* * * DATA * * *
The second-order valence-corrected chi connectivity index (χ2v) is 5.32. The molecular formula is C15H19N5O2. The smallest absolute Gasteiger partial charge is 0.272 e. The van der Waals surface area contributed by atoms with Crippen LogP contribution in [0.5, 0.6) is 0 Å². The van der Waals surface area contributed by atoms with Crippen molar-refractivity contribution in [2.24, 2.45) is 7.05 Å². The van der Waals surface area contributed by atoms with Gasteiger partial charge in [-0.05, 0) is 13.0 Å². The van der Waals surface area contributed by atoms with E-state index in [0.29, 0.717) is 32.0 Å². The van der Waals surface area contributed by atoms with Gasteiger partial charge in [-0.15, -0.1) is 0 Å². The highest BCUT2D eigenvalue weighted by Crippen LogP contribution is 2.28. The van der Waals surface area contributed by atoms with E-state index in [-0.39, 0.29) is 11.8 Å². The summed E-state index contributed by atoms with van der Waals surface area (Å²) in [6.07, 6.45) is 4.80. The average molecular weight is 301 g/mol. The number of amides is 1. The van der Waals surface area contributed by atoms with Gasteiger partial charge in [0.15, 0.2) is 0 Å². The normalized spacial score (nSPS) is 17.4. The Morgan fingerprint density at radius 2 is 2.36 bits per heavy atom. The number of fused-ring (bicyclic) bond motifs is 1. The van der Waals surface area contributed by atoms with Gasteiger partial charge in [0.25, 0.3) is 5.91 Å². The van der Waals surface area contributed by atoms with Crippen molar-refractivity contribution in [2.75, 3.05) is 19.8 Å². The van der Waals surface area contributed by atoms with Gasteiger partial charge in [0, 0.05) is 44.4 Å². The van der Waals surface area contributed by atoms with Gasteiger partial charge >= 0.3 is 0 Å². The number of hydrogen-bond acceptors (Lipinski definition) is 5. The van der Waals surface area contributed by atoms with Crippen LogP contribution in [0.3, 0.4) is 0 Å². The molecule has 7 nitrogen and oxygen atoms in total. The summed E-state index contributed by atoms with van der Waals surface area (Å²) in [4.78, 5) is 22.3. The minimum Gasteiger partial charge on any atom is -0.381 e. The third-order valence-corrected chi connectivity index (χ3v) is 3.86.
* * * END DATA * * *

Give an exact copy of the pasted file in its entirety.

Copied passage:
The second-order valence-corrected chi connectivity index (χ2v) is 5.32. The molecular formula is C15H19N5O2. The smallest absolute Gasteiger partial charge is 0.272 e. The van der Waals surface area contributed by atoms with Crippen LogP contribution in [0.5, 0.6) is 0 Å². The van der Waals surface area contributed by atoms with Crippen molar-refractivity contribution in [2.24, 2.45) is 7.05 Å². The van der Waals surface area contributed by atoms with Gasteiger partial charge in [-0.05, 0) is 13.0 Å². The van der Waals surface area contributed by atoms with E-state index in [0.29, 0.717) is 32.0 Å². The van der Waals surface area contributed by atoms with Gasteiger partial charge in [-0.15, -0.1) is 0 Å². The highest BCUT2D eigenvalue weighted by Crippen LogP contribution is 2.28. The van der Waals surface area contributed by atoms with E-state index in [-0.39, 0.29) is 11.8 Å². The summed E-state index contributed by atoms with van der Waals surface area (Å²) in [6.07, 6.45) is 4.80. The average molecular weight is 301 g/mol. The number of amides is 1. The van der Waals surface area contributed by atoms with Gasteiger partial charge in [0.15, 0.2) is 0 Å². The normalized spacial score (nSPS) is 17.4. The Morgan fingerprint density at radius 2 is 2.36 bits per heavy atom. The number of fused-ring (bicyclic) bond motifs is 1. The van der Waals surface area contributed by atoms with Gasteiger partial charge in [0.25, 0.3) is 5.91 Å². The van der Waals surface area contributed by atoms with Crippen molar-refractivity contribution in [2.75, 3.05) is 19.8 Å². The van der Waals surface area contributed by atoms with Gasteiger partial charge in [0, 0.05) is 44.4 Å². The van der Waals surface area contributed by atoms with Gasteiger partial charge >= 0.3 is 0 Å². The number of hydrogen-bond acceptors (Lipinski definition) is 5. The van der Waals surface area contributed by atoms with Crippen LogP contribution in [0.3, 0.4) is 0 Å². The molecule has 7 nitrogen and oxygen atoms in total. The summed E-state index contributed by atoms with van der Waals surface area (Å²) in [4.78, 5) is 22.3. The minimum Gasteiger partial charge on any atom is -0.381 e. The third-order valence-corrected chi connectivity index (χ3v) is 3.86.